Indeed, for Imran Khan, life is a journey of achieving one goal after another. From cricket to building the first state of the art cancer hospital in Pakistan, and then a university and how he gained the momentum to enter politics, he encapsulates all of this in his book.

The book “Pakistan: A Personal History” by Imran Khan was written in 2011 when PTI was just taking off. So it was quiet obvious for me to suspect the book to be speaking about the national political scene. Here I must admit I was surprised to find it contrary to what I was expecting. I got the feeling that Khan was trying to explain Pakistan to the West.

One may not agree with everything that Khan has to say, but one is forced to admit that Khan has passion, drive and determination for his cause. It’s an amazing read for people to get an overview of Pakistan’s past and present. In his book, he talks about his early life along with the history of Pakistan. He starts from his childhood and sheds light on his various pursuits in life, cricket, politics & philanthropy and from there on his continued experiences that have shaped up his thoughts and beliefs. The long account of his struggles after his mother’s death, almost uninterested in politics, playboy of cricket world who leaves the life of rock and roll for a noble cause, in between marries Jemima and then falls apart is fascinating to read.

The best comes out of the book when revealed about his spiritual closeness to Allah. He writes a lot on spirituality and the essence of religion. The person who inspired Khan the most was none other than the great poet and philosopher, Muhammad Iqbal. He construes the thoughts of the great Iqbal and weighs the best that how Islam is supposed to play its role in a society.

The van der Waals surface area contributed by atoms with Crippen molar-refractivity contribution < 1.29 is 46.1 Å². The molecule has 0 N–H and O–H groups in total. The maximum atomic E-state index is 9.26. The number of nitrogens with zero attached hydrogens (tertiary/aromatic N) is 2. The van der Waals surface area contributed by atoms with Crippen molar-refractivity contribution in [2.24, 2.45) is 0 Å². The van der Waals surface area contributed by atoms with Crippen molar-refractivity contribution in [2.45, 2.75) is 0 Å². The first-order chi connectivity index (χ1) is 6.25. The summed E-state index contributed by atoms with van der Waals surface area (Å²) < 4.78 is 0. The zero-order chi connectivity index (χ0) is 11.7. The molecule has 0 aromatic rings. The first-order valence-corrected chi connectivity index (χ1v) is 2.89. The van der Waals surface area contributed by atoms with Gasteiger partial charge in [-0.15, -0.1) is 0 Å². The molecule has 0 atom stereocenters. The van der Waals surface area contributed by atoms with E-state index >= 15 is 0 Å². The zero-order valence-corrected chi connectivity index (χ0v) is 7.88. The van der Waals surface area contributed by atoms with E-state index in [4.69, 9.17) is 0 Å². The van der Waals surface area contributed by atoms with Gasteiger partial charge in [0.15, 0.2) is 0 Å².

It is obvious Khan wants to lay down his vision of what he thinks Pakistan should be, to achieve it is another debate, but the way it is written is thought-provoking. While reading the book you feel like it’s published in 2020, because Imran Khan’s point of view hasn’t changed even a bit. Throughout the book, Khan does not let go of a chance to undermine his political rivals – Benazir Bhutto and Nawaz Sharif by sharing various anecdotes while disparaging the field of politics, which, ironically, he has been very much part of since last two decades. He criticizes Bhutto and Sharif for their lack of political and administrative experience before they took the helm of power and then acknowledges the fact that he also does not have any experience in politics but his vision for his country is simple, he wants a welfare state for his people.

Lastly I would be interested to read a sequel from 2018 when Imran Khan becomes the Prime Minister of the Islamic Republic of Pakistan, to learn how his convictions have been able to influence life in Pakistan since his political slogan of “Naya Pakistan” is somewhere under the echoes of NRO.